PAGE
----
Wisdom from a Furry Friend: My name is Mower

Wisdom from a Furry Friend
My name is Mower

Hi. My name is Mower. I am a young cat that was dropped off at the Humane Society of Washington County one day and left on a bench in the fenced in area at the shelter. The people that left me put a cup full of food for me on the bench but they didn't tell me how to get off the bench so I started to cry. One of the landscapers found me and that is how I got my name. Neat, huh?
I am really sweet and very loving. Cuddling, playing and being with people are my favorite things. I am white with beautiful gray circle markings and a gray tail. I am quite adorable, or so everyone tells me. Don't I sound wonderful?
You know, the staff at the Humane Society is very concerned about the parvovirus that has come to the shelter. Most people call it parvo and it is really nasty. It can't hurt fellow cats, my people or me but it is very dangerous when dogs get it. It can be fatal. Isn't that awful? Parvo is transmitted through direct exposure to feces containing the virus or an object that has been affected. The disease can survive on inanimate objects such as clothing, food pans, affected outside kennels, so exposure to anything that has come in contact with the virus can potentially spread the disease.
The only way to kill the virus is to bleach everything that comes in contact with it. That means bedding, food bowels, and dishes and the flooring and walls where the affected dog has been must be bleached. The most susceptible to the disease are young dogs under 6 months old and older frail dogs that have compromised immune systems.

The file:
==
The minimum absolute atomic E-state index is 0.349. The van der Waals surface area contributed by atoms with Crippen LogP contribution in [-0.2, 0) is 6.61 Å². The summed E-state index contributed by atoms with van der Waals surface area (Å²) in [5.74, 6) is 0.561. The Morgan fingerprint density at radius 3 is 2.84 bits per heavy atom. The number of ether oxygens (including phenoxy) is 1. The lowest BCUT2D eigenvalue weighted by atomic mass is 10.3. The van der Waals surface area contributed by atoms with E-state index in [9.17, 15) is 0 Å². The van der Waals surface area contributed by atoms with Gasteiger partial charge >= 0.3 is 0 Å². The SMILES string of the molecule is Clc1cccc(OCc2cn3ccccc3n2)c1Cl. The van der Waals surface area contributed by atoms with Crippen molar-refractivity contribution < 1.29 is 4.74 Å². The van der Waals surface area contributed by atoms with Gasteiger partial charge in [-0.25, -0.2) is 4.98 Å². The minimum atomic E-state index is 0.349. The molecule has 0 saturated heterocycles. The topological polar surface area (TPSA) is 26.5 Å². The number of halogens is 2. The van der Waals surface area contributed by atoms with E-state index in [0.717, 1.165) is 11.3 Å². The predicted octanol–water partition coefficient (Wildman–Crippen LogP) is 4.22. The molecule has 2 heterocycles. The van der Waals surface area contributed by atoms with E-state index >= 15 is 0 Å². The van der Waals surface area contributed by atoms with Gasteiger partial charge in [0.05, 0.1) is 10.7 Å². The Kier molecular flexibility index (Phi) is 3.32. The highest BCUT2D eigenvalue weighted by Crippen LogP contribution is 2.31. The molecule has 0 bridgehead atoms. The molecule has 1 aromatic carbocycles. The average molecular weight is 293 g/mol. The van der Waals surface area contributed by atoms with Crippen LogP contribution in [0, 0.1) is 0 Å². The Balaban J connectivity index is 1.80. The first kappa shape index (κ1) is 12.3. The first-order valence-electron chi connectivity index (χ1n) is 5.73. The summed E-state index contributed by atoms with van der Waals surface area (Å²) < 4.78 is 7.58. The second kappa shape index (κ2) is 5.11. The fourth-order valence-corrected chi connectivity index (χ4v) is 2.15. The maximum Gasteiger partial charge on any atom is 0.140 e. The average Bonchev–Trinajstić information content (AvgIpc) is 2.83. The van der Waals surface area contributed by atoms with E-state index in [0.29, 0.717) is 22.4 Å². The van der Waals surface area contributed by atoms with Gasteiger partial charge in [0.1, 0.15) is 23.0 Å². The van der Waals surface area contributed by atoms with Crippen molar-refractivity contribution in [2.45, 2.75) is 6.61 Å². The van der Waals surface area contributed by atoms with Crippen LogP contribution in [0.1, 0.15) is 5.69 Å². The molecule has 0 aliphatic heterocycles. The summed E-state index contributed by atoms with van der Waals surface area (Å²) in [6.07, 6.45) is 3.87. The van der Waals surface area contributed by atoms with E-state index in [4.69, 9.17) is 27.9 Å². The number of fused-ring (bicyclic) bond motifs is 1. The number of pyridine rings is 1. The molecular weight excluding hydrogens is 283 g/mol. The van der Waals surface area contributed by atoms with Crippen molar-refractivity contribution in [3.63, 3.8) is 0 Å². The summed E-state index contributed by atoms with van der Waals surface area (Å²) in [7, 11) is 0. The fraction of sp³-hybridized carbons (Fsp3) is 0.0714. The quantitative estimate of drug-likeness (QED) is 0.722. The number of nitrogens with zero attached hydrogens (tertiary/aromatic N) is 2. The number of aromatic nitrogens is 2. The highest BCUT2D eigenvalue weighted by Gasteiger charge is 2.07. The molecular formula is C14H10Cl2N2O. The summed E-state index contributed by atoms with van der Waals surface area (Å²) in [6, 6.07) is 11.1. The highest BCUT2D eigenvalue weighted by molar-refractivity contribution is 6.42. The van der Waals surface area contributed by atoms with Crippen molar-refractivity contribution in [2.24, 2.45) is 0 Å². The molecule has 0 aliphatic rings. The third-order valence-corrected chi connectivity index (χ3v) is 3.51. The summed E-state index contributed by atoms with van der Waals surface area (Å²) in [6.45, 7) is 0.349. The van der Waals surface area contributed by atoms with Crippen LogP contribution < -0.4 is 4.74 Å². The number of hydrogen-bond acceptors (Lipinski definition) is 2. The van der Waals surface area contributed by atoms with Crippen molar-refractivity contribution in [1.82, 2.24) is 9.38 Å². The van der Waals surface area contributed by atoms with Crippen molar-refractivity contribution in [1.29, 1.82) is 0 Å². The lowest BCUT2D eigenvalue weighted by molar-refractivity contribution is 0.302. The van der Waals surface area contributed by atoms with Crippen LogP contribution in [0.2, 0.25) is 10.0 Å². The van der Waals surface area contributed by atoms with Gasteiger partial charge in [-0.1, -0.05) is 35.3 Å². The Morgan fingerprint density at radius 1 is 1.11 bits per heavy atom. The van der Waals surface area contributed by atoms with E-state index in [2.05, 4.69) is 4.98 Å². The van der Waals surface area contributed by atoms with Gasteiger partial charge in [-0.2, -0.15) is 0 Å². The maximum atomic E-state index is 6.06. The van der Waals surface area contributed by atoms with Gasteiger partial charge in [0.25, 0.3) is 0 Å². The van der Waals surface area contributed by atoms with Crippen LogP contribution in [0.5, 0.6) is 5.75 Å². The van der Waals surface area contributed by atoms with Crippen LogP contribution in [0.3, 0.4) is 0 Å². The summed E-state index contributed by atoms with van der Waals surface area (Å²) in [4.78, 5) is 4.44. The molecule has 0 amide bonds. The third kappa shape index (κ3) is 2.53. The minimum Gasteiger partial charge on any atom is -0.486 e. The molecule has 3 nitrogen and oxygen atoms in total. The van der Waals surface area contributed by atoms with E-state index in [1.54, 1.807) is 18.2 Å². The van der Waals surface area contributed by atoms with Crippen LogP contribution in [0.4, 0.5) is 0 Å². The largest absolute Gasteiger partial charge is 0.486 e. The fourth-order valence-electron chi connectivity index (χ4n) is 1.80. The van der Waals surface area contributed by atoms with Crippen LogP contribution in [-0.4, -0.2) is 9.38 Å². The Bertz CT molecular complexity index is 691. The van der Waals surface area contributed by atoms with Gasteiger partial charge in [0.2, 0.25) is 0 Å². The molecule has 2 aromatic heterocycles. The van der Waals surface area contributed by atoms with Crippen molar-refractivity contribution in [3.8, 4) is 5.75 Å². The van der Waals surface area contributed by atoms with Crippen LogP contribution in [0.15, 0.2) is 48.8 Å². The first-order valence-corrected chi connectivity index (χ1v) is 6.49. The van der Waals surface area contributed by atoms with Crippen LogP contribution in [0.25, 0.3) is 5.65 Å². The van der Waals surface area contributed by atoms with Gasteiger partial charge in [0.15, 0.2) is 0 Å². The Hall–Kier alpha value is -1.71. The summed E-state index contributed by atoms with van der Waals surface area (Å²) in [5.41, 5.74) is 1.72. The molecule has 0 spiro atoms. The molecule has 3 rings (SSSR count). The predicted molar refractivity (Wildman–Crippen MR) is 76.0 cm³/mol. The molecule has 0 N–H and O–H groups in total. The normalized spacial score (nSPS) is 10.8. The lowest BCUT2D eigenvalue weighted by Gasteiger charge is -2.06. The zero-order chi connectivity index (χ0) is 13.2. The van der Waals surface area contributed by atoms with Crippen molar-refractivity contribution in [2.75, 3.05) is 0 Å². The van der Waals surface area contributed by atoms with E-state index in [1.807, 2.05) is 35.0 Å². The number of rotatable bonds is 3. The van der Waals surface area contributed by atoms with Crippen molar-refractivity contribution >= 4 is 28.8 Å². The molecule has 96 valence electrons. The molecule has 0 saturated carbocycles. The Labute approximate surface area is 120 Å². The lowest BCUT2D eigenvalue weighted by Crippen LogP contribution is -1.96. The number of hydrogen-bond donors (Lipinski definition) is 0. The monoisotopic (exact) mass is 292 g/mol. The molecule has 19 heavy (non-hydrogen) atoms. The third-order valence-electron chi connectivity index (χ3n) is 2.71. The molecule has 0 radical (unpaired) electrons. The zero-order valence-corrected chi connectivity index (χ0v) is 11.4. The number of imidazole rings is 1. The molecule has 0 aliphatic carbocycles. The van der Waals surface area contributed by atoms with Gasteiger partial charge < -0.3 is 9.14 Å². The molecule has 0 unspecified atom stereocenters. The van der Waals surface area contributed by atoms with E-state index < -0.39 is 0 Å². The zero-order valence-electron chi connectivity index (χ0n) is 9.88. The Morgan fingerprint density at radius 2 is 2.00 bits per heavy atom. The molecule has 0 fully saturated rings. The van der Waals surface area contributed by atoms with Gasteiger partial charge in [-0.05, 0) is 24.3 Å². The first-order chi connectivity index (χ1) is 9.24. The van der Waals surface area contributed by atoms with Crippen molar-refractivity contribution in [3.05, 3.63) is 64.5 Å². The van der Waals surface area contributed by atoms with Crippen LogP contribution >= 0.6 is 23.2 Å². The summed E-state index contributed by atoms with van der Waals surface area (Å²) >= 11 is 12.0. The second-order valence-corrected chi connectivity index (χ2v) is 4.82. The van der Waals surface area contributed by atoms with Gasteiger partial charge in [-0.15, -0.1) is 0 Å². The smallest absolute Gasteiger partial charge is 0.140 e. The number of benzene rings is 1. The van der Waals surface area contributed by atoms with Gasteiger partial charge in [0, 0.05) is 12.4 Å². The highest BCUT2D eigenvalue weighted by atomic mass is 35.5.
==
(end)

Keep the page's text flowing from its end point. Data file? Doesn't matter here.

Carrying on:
If you have a dog that experiences extreme diarrhea that is frequently bloody and very foul smelling, vomiting, lethargy and dehydration you need to contact your vet right away. They can do a test to determine whether the dog has the disease. If untreated, the disease is frequently fatal.
Parvo was brought to the shelter by dogs that were in the community. Those dogs were probably not inoculated against parvo. We aren't sure why they wouldn't be but maybe the economic downturn is causing people to skip inoculating their pets. Dr. Tracy Barlup of Longmeadow Animal Hospital said that vaccinations are as important as food, water and shelter and all pets need them. She suggested pet owners that need assistance with veterinary bills might want to contact CareCredit, a credit card company. You can find them on line at their website, CareCredit.com.
Remember that it is very important to make sure your pets are properly vaccinated. Please take care of us. We depend on you. And remember me, too. I would love to have my own family to depend on. Come see me. We may be perfect together.

The Humane Society of Washington County is located at 13011 Maugansville Road in Hagerstown www.hswcmd.org. Ph: 301-733-2060. Fax: 301-733-0248.